5. I want to come back to this idea in a few minutes, but first I feel compelled to address the situation that happened on Capitol Hill this past Wednesday, though I want to be careful as I do. I have no intention of addressing the politics of the situation, but I do want to address the response that I have observed coming from our nation’s leaders as well as from many of our fellow countrymen. See, whenever a horrific event like this occurs, it leaves us with mixed emotions. It leaves us sad. It leaves angry. It leaves us confused. It leaves us struggling to make sense of it all. Shortly after these events several of our country’s leaders spoke out, seeking to make sense of all of this. Vice President Pence said: “We condemn the violence that took place here in the strongest possible terms. We grieve the loss of life in these hallowed halls as well as the injuries suffered by those who defended our capital today.” Senate Minority Leader Chuck Schumer said: “I want to be very clear: those who performed these reprehensible acts cannot be called protestors. No, these were…domestic terrorists. They do not represent America.” And Senate Majority Leader Mitch McConnell said: “The clockwork of our democracy has carried on.” In light of the Baptism of Our Lord and this text from the Gospel of Mark, I can’t help but observe something about these responses: in the midst of difficult circumstances, human beings have a tendency to look for meaning by rooting their identity in something beyond ourselves. The question is not, will we root our identity beyond ourselves? The question is, where will we root our identity? For these leaders of our country, they are rooting themselves in the hallowed history of our country. They are rooting themselves in the American values. They are rooting themselves in the clockwork of democracy. Now, don’t get me wrong, I’m not condemning these men for their words, but I do intend to make it clear that this is not where we, as Christians, should root our identity.
6. The truth is, humans don’t act that much different in difficult times than we do in normal times. The only difference is that difficult times have a way of revealing what’s truly going on in our hearts. As we see in the example of our nation’s response to this horrible event, we have a tendency to live as individuals, centering our lives and rooting our identity on a story other than Jesus’. Whether it’s the story of our great nation, the story of our own achievements, the story of pleasure and of the pursuit of a happily-ever-after life—whatever that story is for you, we need to recognize that we have a tendency centering our lives on a story other than Jesus’. Because it’s only when we recognize this sinful tendency that we begin to fully experience the implications of both Jesus’ baptism and our own baptism. See, in baptism, Jesus exchanges his righteousness for your sinfulness. Martin Luther called this “the joyous exchange.” In your baptism, you were joined to Christ. Your sin became his. His righteousness became yours. This is the joyous exchange.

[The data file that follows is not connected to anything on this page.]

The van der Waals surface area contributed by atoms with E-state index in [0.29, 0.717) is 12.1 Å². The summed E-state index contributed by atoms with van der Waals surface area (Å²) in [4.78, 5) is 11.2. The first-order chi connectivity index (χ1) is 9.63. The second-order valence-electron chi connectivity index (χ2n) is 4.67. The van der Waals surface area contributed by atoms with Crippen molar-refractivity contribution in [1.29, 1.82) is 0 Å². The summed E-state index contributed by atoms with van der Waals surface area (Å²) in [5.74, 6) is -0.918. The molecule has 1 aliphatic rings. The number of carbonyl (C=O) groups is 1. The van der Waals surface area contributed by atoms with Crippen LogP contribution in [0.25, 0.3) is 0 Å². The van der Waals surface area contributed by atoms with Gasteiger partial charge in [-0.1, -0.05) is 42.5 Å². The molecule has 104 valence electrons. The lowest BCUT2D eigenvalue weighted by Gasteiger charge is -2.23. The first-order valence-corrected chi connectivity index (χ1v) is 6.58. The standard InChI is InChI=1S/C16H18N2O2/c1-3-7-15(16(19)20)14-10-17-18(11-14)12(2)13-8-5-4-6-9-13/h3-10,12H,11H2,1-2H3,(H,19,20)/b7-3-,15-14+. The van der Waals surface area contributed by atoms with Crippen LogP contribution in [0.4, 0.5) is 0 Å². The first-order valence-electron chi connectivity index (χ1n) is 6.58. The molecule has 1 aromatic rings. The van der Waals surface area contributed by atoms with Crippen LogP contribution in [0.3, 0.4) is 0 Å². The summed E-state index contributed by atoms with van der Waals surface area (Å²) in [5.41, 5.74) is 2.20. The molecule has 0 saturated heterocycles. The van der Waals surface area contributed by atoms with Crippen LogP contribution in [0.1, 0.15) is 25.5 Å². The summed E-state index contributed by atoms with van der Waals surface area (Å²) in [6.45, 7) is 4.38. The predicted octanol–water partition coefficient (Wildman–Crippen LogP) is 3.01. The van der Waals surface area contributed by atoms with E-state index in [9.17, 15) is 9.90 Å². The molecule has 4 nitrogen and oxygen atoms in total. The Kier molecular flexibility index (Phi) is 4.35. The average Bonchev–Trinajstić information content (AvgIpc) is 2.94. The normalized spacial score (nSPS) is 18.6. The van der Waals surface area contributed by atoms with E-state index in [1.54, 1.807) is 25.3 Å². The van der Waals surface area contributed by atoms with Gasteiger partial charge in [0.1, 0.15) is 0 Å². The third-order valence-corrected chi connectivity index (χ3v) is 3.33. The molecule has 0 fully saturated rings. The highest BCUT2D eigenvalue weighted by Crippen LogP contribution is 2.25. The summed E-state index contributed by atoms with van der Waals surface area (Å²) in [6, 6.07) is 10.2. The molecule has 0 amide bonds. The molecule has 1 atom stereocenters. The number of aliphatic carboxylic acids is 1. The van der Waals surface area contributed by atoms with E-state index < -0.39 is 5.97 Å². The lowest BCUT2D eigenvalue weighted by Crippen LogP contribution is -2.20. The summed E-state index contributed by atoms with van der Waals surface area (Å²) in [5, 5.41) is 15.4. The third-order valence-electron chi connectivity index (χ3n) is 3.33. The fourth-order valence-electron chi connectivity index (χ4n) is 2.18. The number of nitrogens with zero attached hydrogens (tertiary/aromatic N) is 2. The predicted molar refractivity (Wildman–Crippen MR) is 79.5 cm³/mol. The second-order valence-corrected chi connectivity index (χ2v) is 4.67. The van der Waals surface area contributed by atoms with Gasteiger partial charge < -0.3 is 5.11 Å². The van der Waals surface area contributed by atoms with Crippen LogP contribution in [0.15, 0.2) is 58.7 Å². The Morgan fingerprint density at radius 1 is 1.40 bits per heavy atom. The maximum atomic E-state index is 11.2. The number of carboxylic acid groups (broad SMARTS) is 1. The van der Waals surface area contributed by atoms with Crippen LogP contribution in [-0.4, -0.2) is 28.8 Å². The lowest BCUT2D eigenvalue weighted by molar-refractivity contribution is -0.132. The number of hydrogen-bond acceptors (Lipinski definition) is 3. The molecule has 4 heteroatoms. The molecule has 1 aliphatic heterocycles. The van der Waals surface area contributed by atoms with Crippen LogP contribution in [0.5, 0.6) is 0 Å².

7. But that’s not the end of the story either because in baptism, Jesus also gives you a new identity as a part of his story. You are no longer defined by the categories and stories of this world—at least not primarily. Because you have been joined to Christ in your baptism, his story becomes your story. You cannot function in this world outside of the story of God’s plan to redeem his lost creation through his son Jesus. And it’s because of this reality that the entire outlook of a Christian is changed. It is because of our baptism that we can now view every part of our life as a part of the story of Jesus. He has redeemed me in my brokenness, and now he invites me to see the brokenness of the world around me not as an opportunity to cling to empty, meaningless political values. No, he invites me to see the brokenness in the world around me as an opportunity to bring the love of Jesus to people who are in such desperate need of a Savior. I pray that by the power of his Spirit within us our Lord Jesus would grant us the strength and the courage to bring his love to the broken world around us which is in such desperate need.
In the name of Jesus. Amen.